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Atrial Fibrillation and Atrial Flutter
(See also Overview of Abnormal Heart Rhythms.)
Atrial fibrillation and atrial flutter are very fast electrical discharge patterns that make the atria contract very rapidly, with some of the electrical impulses reaching the ventricles and causing them to contract irregularly, faster, and less efficiently than normal.
These disorders often result from conditions that cause the atria to enlarge.
Symptoms depend on how fast the ventricles contract and may include palpitations, weakness, dizziness or light-headedness, shortness of breath, and chest pain.
Electrocardiography (ECG) confirms the diagnosis.
Treatment includes drugs to slow the ventricles’ contractions and sometimes drugs or electrical shocks (cardioversion) to restore normal heart rhythm.
Atrial fibrillation and atrial flutter are more common among older people and people who have a heart disorder. Atrial fibrillation is much more common than atrial flutter. Many people with atrial flutter also have episodes of atrial fibrillation. Atrial fibrillation and atrial flutter may come and go or be sustained.
During atrial fibrillation, electrical impulses are triggered from many areas in and around the atria rather than just one area (the sinoatrial node—see Figure: Normal electrical pathway). The resulting electrical activity is chaotic rather than organized and thus, the atrial walls quiver rather than contract. Because the atria do not contract normally, they do not help pump blood into the ventricles. When the atria do not help pump blood to the ventricles, the maximum amount of blood that the heart pumps is reduced by about 10%. This slightly lower maximum output is usually not a problem except in people who have heart disease, particularly when they exert themselves.
Only some of the chaotic electrical impulses are conducted through the atrioventricular node to the ventricles. Thus, the ventricles beat irregularly. For most people who are not being treated for atrial fibrillation, the impulses are conducted to the ventricles at a faster-than-normal rate (often 140 to 160 times per minute, compared to the normal heart rate of about 70 to 80 beats per minute). Even faster rates occur during exercise.
During atrial flutter, unlike in atrial fibrillation, electrical activity in the atria is coordinated. Thus, the atria do contract, but at a very rapid rate (250 to 350 times per minute). This rate is too fast to allow every impulse to be conducted through the atrioventricular node to the ventricles. For most people who are not being treated, every second atrial impulse gets to the ventricules, resulting in a ventricular rate of about 150 beats per minute.
ECG: Reading the waves
Atrial fibrillation or atrial flutter may occur even when there is no other heart disorder. More often, these arrhythmias are caused by such conditions as high blood pressure, coronary artery disease, heart valve disorders affecting the mitral and/or tricuspid valves, alcohol abuse, an overactive thyroid gland (hyperthyroidism), or a birth defect of the heart. Heart valve disorders and high blood pressure cause the atria to enlarge, making atrial fibrillation or atrial flutter more likely.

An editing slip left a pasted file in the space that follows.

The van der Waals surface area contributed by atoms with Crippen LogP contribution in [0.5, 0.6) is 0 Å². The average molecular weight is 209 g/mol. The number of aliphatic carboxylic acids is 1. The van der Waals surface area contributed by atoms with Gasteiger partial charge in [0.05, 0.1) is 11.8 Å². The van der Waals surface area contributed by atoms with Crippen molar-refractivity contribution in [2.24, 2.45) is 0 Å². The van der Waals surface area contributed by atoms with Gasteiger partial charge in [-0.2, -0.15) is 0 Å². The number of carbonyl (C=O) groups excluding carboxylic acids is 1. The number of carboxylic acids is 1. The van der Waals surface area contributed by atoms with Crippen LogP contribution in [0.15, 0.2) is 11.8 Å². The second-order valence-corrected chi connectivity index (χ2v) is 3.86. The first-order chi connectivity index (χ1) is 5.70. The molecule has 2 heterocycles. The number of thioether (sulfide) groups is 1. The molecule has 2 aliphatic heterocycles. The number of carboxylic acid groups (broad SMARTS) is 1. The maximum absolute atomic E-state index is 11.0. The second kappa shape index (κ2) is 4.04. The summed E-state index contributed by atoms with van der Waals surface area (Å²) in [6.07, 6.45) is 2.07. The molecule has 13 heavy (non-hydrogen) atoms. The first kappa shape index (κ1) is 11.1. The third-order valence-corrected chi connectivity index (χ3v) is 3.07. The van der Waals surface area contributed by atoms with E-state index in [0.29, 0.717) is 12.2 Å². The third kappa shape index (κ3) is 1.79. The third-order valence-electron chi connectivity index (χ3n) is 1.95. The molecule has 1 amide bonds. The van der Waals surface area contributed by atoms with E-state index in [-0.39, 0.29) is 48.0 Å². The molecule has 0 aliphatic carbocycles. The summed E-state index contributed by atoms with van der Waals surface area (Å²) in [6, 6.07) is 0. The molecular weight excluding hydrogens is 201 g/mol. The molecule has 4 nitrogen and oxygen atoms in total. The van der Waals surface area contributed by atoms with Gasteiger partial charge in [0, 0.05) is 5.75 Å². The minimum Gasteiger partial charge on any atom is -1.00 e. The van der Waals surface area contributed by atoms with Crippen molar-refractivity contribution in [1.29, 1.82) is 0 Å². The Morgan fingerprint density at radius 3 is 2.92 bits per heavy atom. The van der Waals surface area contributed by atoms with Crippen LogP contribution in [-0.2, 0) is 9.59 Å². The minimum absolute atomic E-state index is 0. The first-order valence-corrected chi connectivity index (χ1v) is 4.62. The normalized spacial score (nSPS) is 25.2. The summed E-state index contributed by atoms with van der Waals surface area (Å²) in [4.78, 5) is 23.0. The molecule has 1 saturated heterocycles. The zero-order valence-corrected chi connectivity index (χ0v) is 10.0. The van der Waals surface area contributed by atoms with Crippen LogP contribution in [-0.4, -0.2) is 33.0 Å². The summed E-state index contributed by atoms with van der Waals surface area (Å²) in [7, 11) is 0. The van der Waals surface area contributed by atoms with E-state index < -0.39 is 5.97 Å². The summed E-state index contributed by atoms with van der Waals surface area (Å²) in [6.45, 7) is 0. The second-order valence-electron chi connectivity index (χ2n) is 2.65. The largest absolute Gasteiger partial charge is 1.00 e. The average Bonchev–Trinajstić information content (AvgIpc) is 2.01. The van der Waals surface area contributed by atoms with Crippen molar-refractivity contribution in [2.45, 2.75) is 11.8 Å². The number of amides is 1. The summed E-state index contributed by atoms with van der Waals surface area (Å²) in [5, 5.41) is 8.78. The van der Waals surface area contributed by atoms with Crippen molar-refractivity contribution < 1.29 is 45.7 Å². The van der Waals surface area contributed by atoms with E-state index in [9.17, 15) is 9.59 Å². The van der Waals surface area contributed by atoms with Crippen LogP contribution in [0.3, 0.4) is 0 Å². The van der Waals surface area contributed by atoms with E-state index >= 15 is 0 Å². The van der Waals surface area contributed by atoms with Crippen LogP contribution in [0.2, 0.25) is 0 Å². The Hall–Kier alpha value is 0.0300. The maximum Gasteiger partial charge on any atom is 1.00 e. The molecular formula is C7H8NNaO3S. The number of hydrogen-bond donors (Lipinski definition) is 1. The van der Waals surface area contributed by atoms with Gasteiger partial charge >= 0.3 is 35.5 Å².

The main complications include the following:
In atrial fibrillation or atrial flutter, the atria do not empty completely into the ventricles with each beat. Over time, some blood inside the atria may stagnate, and blood clots may form. Pieces of the clot may break off, often shortly after atrial fibrillation converts back to normal rhythm—whether spontaneously or because of treatment. These pieces of clot may pass into the left ventricle, travel through the bloodstream (becoming emboli), and block a smaller artery. If pieces of a clot block an artery in the brain, a stroke results. Rarely, a stroke is the first sign of atrial fibrillation or atrial flutter.
When atrial fibrillation or atrial flutter causes the heart to beat too rapidly, the ventricles do not have enough time to fill completely with blood. Because they do not fill completely, the amount of blood pumped by the heart decreases. This decrease may cause the blood pressure to fall, and heart failure may occur.
Symptoms of atrial fibrillation or atrial flutter depend largely on how fast the ventricles beat. When the ventricular rate is normal or only slightly increased (less than about 120 beats per minute), people usually have no symptoms. Higher rates cause unpleasant awareness of heart beats (palpitations) or chest discomfort.
In people with atrial fibrillation, the pulse is usually rapid and is always irregular. In people with atrial flutter, the pulse is usually rapid and can be regular or irregular.
The reduced pumping ability of the heart may cause weakness, faintness, and shortness of breath. When the ventricular rate is very fast, some people, especially older people and those with heart disorders, develop heart failure or chest pain. Very rarely, such people may develop shock (very low blood pressure).
Symptoms suggest the diagnosis of atrial fibrillation or atrial flutter, and electrocardiography (ECG) confirms it.
Ultrasonography of the heart (echocardiography) is done. It enables doctors to evaluate the heart valves and look for blood clots in the atria.
Doctors usually also do blood tests to look for an overactive thyroid gland.
Treatment of atrial fibrillation or atrial flutter is designed to control the rate at which the ventricles contract, to restore the normal rhythm of the heart, and to treat the disorder causing the arrhythmia. Drugs to prevent the formation of blood clots and emboli (anticoagulants or aspirin) are usually given.